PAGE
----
The European Court of Justice has struck down a data-sharing agreement between the U.S. and the E.U. regarding airline passengers, on procedural grounds–that the procedure falls outside the stated authority of the Directive on which the E.U. relied in making the deal. (See the clotted language of the decision itself at the end of this article.)
The ACLU is pleased, though their press release elides the fact that the decision reads as more procedural than substantive. In fact, if I'm reading it right, the Court explicitly said it didn't get around to considering the substantive objections because it had already decided on the procedural ones. The data-sharing will remain in effect until the end of September.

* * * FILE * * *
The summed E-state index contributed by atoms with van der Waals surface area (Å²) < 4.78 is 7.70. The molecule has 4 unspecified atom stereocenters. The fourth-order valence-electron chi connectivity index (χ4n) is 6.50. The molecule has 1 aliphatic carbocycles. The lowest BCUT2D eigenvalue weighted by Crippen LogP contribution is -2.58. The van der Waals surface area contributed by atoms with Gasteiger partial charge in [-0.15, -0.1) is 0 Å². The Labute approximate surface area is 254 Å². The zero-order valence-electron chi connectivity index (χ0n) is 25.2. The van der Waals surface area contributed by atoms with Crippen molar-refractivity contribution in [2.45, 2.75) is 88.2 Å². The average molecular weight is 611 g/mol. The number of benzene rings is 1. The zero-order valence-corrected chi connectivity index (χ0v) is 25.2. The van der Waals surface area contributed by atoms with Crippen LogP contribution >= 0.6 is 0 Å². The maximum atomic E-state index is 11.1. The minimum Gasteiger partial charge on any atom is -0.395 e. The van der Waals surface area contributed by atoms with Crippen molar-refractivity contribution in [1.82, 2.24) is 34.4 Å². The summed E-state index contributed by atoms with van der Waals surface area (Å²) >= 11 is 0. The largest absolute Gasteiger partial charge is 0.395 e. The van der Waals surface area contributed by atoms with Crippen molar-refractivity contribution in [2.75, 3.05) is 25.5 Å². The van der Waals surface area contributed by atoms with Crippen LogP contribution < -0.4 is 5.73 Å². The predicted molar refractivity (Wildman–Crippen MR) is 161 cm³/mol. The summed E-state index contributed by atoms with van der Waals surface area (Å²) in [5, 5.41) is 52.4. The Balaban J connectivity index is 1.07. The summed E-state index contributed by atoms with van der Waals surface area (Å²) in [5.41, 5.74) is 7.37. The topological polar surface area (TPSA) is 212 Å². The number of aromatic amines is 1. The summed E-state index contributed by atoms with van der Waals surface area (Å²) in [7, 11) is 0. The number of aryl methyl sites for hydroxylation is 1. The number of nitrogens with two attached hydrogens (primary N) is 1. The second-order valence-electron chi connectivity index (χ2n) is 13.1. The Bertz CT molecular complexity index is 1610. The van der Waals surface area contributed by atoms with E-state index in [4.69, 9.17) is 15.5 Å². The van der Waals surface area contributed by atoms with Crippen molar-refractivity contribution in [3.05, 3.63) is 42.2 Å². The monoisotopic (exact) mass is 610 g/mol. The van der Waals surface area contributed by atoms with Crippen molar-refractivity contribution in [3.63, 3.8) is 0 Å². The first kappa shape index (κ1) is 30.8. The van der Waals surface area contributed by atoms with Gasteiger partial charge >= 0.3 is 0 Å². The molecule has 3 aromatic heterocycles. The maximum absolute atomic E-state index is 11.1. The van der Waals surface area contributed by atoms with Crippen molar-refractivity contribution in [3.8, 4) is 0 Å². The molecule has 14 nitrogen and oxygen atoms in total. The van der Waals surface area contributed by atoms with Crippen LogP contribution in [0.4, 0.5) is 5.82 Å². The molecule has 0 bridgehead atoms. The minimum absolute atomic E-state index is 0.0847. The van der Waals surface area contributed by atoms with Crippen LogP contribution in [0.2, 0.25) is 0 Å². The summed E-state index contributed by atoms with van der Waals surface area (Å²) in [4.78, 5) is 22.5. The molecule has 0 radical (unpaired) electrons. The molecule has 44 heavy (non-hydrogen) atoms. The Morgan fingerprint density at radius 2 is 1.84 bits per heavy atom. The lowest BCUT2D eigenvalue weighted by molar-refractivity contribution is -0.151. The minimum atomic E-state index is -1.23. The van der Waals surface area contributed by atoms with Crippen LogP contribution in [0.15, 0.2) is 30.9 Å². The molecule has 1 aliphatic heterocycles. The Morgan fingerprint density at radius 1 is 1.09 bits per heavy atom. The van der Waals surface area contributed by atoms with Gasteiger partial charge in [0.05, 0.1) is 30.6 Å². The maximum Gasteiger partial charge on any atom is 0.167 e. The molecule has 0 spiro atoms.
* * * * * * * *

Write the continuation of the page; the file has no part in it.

The U.S. has insisted that collecting the 34 items of personal info covered by the agreement on transatlatic passengers was a necessary anti-terror measure.
The EU Observer has a detailed article on some of what the decision might mean. It points out that the decision does not bar bilateral data-sharing decisions on the part of individual members of the E.U.
We've written again and again on the matter of collecting passenger data for airline security purposes.